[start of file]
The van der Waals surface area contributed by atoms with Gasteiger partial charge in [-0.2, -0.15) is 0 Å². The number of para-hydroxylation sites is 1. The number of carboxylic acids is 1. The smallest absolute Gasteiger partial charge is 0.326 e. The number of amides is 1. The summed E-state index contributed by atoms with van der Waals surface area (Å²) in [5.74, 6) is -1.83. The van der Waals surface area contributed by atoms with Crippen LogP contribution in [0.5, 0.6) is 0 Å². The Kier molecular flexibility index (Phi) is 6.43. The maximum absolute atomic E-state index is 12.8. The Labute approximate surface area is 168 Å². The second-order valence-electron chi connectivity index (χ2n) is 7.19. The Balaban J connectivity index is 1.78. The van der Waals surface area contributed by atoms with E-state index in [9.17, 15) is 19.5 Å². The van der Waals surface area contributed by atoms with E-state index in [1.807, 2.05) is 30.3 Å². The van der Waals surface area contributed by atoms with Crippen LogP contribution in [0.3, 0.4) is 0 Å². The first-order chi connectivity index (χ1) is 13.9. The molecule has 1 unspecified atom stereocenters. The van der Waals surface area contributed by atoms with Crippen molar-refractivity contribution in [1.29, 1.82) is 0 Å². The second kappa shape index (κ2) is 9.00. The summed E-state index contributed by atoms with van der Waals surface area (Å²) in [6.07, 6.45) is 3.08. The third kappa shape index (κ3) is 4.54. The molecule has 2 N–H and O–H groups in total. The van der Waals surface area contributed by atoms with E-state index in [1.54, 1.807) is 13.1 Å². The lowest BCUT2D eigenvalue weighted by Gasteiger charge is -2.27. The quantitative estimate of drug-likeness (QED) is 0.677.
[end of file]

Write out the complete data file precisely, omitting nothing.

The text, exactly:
The van der Waals surface area contributed by atoms with Gasteiger partial charge in [-0.2, -0.15) is 0 Å². The number of para-hydroxylation sites is 1. The number of carboxylic acids is 1. The smallest absolute Gasteiger partial charge is 0.326 e. The number of amides is 1. The summed E-state index contributed by atoms with van der Waals surface area (Å²) in [5.74, 6) is -1.83. The van der Waals surface area contributed by atoms with Crippen LogP contribution in [0.5, 0.6) is 0 Å². The Kier molecular flexibility index (Phi) is 6.43. The maximum absolute atomic E-state index is 12.8. The Labute approximate surface area is 168 Å². The second-order valence-electron chi connectivity index (χ2n) is 7.19. The Balaban J connectivity index is 1.78. The van der Waals surface area contributed by atoms with E-state index in [9.17, 15) is 19.5 Å². The van der Waals surface area contributed by atoms with E-state index in [1.807, 2.05) is 30.3 Å². The van der Waals surface area contributed by atoms with Crippen LogP contribution in [0.3, 0.4) is 0 Å². The first-order chi connectivity index (χ1) is 13.9. The molecule has 1 unspecified atom stereocenters. The van der Waals surface area contributed by atoms with Crippen molar-refractivity contribution in [1.29, 1.82) is 0 Å². The second kappa shape index (κ2) is 9.00. The summed E-state index contributed by atoms with van der Waals surface area (Å²) in [6.07, 6.45) is 3.08. The third kappa shape index (κ3) is 4.54. The molecule has 2 N–H and O–H groups in total. The van der Waals surface area contributed by atoms with E-state index in [1.54, 1.807) is 13.1 Å². The lowest BCUT2D eigenvalue weighted by Gasteiger charge is -2.27. The quantitative estimate of drug-likeness (QED) is 0.677.